The glands of the body work in much the same way that the muscles in the body work. When you stretch and contract your muscles you get movement. The movement of stretching or contracting is neither good nor bad, it is just how the body works to get you to move. Issues arise when a muscle has been overstretched or held in contraction for too long. When this occurs there is discomfort and pain. Such is the way with the muscular system and such is the way with the endocrine system.
To simplify things, the endocrine system is in large part what dictates your body’s reaction to stress. It is composed of two basic opposing forces that work together to regulate the secretion of hormones, bodily fluids, alertness and the uptake of nutrients. These are the parasympathetic and sympathetic systems. The yin and the yang of your stress response.
The parasympathetic system works to bring the heart rate down whereas the sympathetic system is in charge of taking care of your ‘fight or flight’ responses. Both are equally important to the correct functioning of the body, but what usually occurs in our modern world is that we keep our ‘fight or flight’ response on all the time, thus overexerting our sympathetic system and creating unnecessary and harmful levels of neurotransmitters that inhibit the calming effect of the parasympathetic system. Bringing down the levels of these sympathetic neurotransmitters that are being distributed throughout the body and causing damage can be reversed by activating the parasympathetic system.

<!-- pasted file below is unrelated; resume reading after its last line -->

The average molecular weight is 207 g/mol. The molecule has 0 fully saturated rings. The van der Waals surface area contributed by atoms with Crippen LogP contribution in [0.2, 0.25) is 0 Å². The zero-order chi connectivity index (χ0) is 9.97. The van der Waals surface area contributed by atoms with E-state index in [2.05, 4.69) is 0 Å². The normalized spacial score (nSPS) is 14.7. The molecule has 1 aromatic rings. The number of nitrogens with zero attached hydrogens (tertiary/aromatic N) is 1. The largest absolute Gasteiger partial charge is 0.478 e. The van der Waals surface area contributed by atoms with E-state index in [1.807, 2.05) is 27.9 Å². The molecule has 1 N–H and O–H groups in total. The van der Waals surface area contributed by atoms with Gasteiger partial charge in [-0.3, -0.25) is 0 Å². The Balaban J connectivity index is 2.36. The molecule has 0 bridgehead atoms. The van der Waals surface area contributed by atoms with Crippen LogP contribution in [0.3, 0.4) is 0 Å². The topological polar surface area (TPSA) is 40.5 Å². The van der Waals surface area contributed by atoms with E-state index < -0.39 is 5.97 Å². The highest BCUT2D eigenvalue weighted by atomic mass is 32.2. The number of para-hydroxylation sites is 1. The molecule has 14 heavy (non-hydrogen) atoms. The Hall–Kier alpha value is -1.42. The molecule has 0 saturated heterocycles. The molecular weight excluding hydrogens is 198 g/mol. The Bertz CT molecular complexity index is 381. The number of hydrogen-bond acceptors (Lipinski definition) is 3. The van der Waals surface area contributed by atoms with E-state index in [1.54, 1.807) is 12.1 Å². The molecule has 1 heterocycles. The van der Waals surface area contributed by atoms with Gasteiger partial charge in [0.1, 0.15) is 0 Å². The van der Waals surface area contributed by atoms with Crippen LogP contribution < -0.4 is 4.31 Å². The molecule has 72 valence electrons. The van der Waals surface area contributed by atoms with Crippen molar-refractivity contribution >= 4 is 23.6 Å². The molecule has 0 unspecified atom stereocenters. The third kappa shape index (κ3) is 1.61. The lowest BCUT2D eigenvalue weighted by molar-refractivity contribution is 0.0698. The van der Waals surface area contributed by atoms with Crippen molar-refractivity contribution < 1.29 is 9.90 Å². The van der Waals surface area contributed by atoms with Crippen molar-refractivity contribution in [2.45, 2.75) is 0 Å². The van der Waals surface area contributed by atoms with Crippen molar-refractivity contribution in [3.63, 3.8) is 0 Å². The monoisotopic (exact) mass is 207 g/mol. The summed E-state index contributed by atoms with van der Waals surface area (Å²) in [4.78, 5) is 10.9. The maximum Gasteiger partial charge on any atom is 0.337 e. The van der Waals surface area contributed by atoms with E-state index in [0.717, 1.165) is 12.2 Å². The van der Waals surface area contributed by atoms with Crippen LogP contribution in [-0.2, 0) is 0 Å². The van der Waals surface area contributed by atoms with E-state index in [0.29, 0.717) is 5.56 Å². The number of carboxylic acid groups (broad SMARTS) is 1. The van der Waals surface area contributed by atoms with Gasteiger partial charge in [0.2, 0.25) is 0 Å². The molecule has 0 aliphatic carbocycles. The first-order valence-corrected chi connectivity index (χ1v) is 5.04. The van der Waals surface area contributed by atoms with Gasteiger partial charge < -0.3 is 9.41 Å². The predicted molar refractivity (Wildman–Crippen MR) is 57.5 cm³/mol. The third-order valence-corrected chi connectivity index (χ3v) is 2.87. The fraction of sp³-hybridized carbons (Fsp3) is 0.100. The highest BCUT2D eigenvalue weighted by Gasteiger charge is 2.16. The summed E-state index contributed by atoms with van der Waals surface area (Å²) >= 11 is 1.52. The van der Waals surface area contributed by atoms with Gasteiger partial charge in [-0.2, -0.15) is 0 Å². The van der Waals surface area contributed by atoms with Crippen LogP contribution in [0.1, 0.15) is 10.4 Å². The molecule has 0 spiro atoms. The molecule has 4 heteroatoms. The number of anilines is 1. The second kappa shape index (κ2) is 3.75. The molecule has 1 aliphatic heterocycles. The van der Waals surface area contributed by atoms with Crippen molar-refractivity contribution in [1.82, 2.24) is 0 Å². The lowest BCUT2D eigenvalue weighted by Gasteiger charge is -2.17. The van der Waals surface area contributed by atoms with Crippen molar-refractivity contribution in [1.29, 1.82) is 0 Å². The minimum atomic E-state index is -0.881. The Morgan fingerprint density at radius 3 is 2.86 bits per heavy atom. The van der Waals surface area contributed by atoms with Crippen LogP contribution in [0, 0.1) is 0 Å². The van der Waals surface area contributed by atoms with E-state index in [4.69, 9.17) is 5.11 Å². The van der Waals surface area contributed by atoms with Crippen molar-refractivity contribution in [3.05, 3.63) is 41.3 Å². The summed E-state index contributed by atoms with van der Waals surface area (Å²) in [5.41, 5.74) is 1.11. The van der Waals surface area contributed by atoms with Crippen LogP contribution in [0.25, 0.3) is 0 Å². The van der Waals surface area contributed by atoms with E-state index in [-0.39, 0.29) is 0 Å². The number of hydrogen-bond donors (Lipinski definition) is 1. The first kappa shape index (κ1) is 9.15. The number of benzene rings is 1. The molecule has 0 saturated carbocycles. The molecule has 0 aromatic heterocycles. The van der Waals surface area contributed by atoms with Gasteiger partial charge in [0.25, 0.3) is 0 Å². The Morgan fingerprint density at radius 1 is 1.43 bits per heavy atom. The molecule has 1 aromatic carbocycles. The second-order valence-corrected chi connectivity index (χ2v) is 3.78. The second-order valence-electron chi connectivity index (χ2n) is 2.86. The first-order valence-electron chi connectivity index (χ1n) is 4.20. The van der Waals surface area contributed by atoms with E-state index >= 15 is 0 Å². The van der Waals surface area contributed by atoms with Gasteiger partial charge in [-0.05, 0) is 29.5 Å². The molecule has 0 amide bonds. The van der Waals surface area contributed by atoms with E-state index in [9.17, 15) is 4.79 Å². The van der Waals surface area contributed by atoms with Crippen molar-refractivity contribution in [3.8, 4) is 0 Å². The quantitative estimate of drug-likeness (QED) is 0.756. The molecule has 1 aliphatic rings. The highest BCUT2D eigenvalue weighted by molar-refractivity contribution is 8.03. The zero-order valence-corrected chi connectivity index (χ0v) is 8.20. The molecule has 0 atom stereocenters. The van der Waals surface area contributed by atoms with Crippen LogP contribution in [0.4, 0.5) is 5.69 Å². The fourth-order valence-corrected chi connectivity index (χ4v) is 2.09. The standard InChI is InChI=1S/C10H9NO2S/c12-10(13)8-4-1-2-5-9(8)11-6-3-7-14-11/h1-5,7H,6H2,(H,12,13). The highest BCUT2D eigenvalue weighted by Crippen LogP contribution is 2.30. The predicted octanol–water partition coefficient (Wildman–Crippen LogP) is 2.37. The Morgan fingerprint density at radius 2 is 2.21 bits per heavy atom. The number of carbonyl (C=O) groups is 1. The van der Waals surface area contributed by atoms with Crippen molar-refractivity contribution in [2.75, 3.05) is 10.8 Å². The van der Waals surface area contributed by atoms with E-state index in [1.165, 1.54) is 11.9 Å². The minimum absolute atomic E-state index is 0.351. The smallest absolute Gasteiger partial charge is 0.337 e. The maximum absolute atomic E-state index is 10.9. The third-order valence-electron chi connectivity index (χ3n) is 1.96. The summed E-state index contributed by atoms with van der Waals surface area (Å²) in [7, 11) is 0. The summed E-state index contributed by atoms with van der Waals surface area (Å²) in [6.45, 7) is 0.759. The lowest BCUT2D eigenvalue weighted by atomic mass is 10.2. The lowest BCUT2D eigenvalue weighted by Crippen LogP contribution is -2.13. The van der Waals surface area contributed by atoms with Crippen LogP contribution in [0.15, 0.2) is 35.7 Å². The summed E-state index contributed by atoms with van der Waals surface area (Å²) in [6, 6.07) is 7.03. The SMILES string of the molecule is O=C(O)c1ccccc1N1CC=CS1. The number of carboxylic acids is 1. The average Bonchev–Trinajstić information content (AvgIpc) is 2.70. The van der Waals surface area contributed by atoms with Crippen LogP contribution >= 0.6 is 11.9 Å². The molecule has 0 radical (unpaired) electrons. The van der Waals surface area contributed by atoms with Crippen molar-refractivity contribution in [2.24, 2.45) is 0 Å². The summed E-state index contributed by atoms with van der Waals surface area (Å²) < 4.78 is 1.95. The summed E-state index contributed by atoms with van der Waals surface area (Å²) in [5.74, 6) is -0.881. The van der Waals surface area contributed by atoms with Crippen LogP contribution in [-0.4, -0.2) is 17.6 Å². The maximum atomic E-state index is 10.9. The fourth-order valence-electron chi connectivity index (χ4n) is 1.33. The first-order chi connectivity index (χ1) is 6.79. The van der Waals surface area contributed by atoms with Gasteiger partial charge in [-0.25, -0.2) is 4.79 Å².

Imagine a car. The sympathetic system acts as the accelerator where as the parasympathetic system acts as the brakes. Together these systems work together to make the car stop and go. A car without an accelerator goes nowhere and a car with no brakes is headed for disaster. The same thing happens to our bodies and unfortunately in our modern world of high competition and consumption the brakes are often forgotten and the body is constantly in acceleration mode. This is when illness starts to set in. Illness forces the body into idle mode so that it might create the time necessary to heal itself.
This is where the ancient art of Yoga becomes extremely beneficial in our modern world. By focusing on your breath and controlling the inhalation and exhalation of oxygen that enters the body you are directly affecting the functioning and response of the parasympathetic and sympathetic systems.
Combining your breath with specific Yoga postures works to help create a balance between these two systems thus allowing the body to and mind to work to their fullest potential. This enables a person to avoid and/or overcome illness and pain that otherwise may be inhibiting them from enjoying the joyride of life. You can read more about how specific glands interact with stress in the post A Note on Breath.